From the very beginning of the book it’s clear that the veranda is an important part of the Turners’ house, because it’s the place where Mary is murdered and where her body is left until Charlie, Sergeant Denham, and Tony move it inside. Verandas are porches attached to the main part of the house, and are thus liminal (in-between) spaces bridging the threshold of outside and inside. Indeed, outside and inside represent one of the key binaries around which the novel’s plot is structured (others include black/white, man/woman, and urban/rural). As a space that spans the threshold of inside and outside, the veranda symbolically undermines the seemingly rigid nature of these binaries. Moses’s act of murdering Mary on the veranda confirms the idea that the veranda is a place where strict binaries are disrupted. Whereas throughout most of the book, white characters maintain an absolute power over black people, in the final chapters this dynamic is reversed through Mary and Moses’s relationship—and the climax of this reversal comes in the form of Moses murdering Mary on the veranda.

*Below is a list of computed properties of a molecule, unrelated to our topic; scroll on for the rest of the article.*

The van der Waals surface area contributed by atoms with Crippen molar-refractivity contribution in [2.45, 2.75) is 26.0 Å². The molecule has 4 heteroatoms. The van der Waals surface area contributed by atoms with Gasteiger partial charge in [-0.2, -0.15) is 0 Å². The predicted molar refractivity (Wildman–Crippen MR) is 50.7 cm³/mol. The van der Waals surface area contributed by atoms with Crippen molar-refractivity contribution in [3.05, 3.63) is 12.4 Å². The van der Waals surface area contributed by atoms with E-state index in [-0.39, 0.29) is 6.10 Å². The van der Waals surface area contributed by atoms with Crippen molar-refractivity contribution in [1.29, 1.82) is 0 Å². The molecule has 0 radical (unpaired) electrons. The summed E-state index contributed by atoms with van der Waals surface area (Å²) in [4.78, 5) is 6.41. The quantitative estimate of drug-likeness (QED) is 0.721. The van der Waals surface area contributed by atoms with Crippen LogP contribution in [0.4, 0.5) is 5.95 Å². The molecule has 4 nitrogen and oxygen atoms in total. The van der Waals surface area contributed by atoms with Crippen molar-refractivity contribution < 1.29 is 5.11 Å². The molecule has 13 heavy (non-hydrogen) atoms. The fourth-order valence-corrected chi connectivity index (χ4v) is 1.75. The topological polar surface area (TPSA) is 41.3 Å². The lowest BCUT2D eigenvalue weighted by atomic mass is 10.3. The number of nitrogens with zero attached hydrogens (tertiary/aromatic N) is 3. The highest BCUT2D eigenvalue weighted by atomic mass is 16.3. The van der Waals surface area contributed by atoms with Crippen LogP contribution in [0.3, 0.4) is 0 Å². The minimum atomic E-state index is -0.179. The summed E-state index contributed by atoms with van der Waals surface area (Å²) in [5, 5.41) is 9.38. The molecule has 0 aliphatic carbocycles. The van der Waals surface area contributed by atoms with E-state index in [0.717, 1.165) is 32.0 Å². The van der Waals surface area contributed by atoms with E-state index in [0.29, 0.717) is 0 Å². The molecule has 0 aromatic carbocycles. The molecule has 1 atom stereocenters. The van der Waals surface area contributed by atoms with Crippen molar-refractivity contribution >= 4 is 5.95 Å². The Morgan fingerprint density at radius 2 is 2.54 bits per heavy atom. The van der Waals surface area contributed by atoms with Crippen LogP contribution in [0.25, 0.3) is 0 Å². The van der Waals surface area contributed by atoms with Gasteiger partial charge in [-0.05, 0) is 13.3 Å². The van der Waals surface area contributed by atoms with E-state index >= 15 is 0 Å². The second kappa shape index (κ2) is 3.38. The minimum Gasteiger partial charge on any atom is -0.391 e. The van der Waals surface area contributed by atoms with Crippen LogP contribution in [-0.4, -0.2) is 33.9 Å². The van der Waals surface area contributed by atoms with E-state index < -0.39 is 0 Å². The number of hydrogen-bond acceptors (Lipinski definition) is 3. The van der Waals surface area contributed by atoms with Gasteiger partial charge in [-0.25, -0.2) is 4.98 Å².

It is also worth noting that verandas are a building feature closely associated with colonial architecture. The name “veranda” in fact derives from the Hindi word varanda, and verandas were commonly found in settler homes in places such as India, Australia, Brazil, and the colonial United States. Verandas were a way of blending the architectural style of the colonizers with that of the local culture, further evidence of the fact that verandas symbolically disrupt the binary between colonizer and colonized.